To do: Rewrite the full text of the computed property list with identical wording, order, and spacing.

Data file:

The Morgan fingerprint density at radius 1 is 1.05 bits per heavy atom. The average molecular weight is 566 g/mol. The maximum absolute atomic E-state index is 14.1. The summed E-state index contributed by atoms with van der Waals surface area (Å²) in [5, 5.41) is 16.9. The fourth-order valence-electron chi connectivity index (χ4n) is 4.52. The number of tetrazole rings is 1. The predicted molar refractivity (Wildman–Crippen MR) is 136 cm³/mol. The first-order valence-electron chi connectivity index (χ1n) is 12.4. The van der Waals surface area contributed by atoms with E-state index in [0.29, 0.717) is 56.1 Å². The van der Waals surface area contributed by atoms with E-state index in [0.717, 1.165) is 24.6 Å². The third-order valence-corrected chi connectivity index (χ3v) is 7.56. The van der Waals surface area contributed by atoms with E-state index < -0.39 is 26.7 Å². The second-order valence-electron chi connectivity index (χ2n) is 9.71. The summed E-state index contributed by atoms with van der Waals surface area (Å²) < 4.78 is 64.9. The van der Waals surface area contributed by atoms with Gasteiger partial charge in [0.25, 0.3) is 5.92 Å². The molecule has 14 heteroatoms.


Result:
The Morgan fingerprint density at radius 1 is 1.05 bits per heavy atom. The average molecular weight is 566 g/mol. The maximum absolute atomic E-state index is 14.1. The summed E-state index contributed by atoms with van der Waals surface area (Å²) in [5, 5.41) is 16.9. The fourth-order valence-electron chi connectivity index (χ4n) is 4.52. The number of tetrazole rings is 1. The predicted molar refractivity (Wildman–Crippen MR) is 136 cm³/mol. The first-order valence-electron chi connectivity index (χ1n) is 12.4. The van der Waals surface area contributed by atoms with E-state index in [0.29, 0.717) is 56.1 Å². The van der Waals surface area contributed by atoms with E-state index in [0.717, 1.165) is 24.6 Å². The third-order valence-corrected chi connectivity index (χ3v) is 7.56. The van der Waals surface area contributed by atoms with E-state index < -0.39 is 26.7 Å². The second-order valence-electron chi connectivity index (χ2n) is 9.71. The summed E-state index contributed by atoms with van der Waals surface area (Å²) < 4.78 is 64.9. The van der Waals surface area contributed by atoms with Gasteiger partial charge in [0.25, 0.3) is 5.92 Å². The molecule has 14 heteroatoms.